Everyone and their mothers have an opinion, it seems, on Lana Del Rey. We here at BUST have blogged about her twice in the last month alone. (That’s actually a small number if you consider how many times her name has come up in conversation around the office.) The controversy over her is passionate, fascinating—and completely unnecessary. When I hear people getting up in arms about her sex appeal, her body modifications (lip injections, anyone?), or the quality of her music, I can’t help but wonder: why in the world are we stressing about this more than any other artist? These debates have been coming up since the dawn of time. Half the female artists who are stars today have been criticized for being “too sexy” or “not sexy enough,” for having work done, for making music that is “too generic” or (or too deliberately un-generic). I read these reactions, and I think, didn’t we go through all this with Ke$ha? And Britney?
Lana del Rey has a style, a look. You don’t have to like it; that’s why it’s her look, not yours. She makes a certain type of music; you don’t have to like that either (although I gotta say, “Video Games” is in my top 5 songs of the moment). She’ll keep on keepin’ on regardless of haters.
I had sort of been thinking these things already, but I didn’t really know how to put it into words—until singer-songwriter Liz Phair (whose debut album Exile in Guyville was Kind Of a Big Deal in the 1990s) said it for me in this article on the Wall Street Journal site. Liz stands up for Lana, saying that it doesn’t matter what she is, as long as she’s allowed to express it. It doesn’t even make any difference whether she’s any good at it—which is, of course, a matter of opinion. She’s a phenomenon, and it’s her music, and she can do what she likes.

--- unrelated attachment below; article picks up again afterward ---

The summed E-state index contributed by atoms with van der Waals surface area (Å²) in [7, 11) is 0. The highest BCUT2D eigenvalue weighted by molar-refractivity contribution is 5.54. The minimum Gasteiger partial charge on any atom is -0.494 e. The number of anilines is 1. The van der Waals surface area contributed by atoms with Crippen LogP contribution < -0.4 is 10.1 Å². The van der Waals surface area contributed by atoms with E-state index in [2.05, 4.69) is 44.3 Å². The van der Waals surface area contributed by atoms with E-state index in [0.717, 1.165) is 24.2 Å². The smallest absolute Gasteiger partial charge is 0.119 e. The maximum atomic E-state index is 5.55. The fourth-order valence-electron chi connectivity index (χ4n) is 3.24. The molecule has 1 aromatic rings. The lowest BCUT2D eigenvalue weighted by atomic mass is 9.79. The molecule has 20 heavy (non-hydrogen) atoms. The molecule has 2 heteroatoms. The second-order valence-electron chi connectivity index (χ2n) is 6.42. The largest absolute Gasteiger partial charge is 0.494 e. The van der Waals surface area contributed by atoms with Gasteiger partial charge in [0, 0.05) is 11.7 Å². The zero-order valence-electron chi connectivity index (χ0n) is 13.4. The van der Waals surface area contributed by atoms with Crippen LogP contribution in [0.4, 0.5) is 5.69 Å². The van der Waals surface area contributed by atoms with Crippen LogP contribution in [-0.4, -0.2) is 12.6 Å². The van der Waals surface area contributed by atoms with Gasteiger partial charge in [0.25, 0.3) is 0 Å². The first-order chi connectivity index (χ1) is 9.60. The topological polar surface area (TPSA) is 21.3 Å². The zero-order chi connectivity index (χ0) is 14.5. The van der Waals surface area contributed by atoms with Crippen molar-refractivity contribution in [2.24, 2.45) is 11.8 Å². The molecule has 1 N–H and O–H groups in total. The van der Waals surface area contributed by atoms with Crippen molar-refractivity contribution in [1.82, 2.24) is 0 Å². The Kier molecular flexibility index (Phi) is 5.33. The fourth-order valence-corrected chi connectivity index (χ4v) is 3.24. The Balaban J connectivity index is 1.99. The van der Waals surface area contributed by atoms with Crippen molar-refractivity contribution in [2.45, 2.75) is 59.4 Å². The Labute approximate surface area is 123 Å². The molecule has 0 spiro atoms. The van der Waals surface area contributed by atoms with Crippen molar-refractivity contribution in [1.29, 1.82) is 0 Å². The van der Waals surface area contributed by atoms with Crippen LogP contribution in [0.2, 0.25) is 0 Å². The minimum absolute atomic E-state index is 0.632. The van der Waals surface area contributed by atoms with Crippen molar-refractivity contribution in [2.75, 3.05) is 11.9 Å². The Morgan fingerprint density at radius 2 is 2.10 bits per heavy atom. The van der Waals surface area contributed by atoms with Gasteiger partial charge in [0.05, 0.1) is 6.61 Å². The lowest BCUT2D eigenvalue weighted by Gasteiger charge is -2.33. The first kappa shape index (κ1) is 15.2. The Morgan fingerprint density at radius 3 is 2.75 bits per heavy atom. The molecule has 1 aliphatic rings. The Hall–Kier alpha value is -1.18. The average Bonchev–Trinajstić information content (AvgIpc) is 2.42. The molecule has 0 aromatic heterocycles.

Liz connects this to a larger feminist issue. She sees the controversy as a comment on how women’s voices have been largely silent in our society, and Lana’s right to self-express feeds into every woman’s right to do so. She’s not necessarily wrong, but I think the issue can be even less global than that. Her argument—and mine—both boil down to one simple conclusion:
[Ed. note-- Kristen Wiig appeared as Lana Del Rey on SNL's Weekend Update on Saturday and made some of the same points that Laurie made in an earlier blog about LDR. Wiig's impersonation is at once funny and just the right amount of snarky, but she ends the segment with a pretty serious thought: "In this age of dangerous school bullying, you have sent an important message: If you think someone is weird, you should criticize them as much as possible." Check out the clip below and let us know what you think:]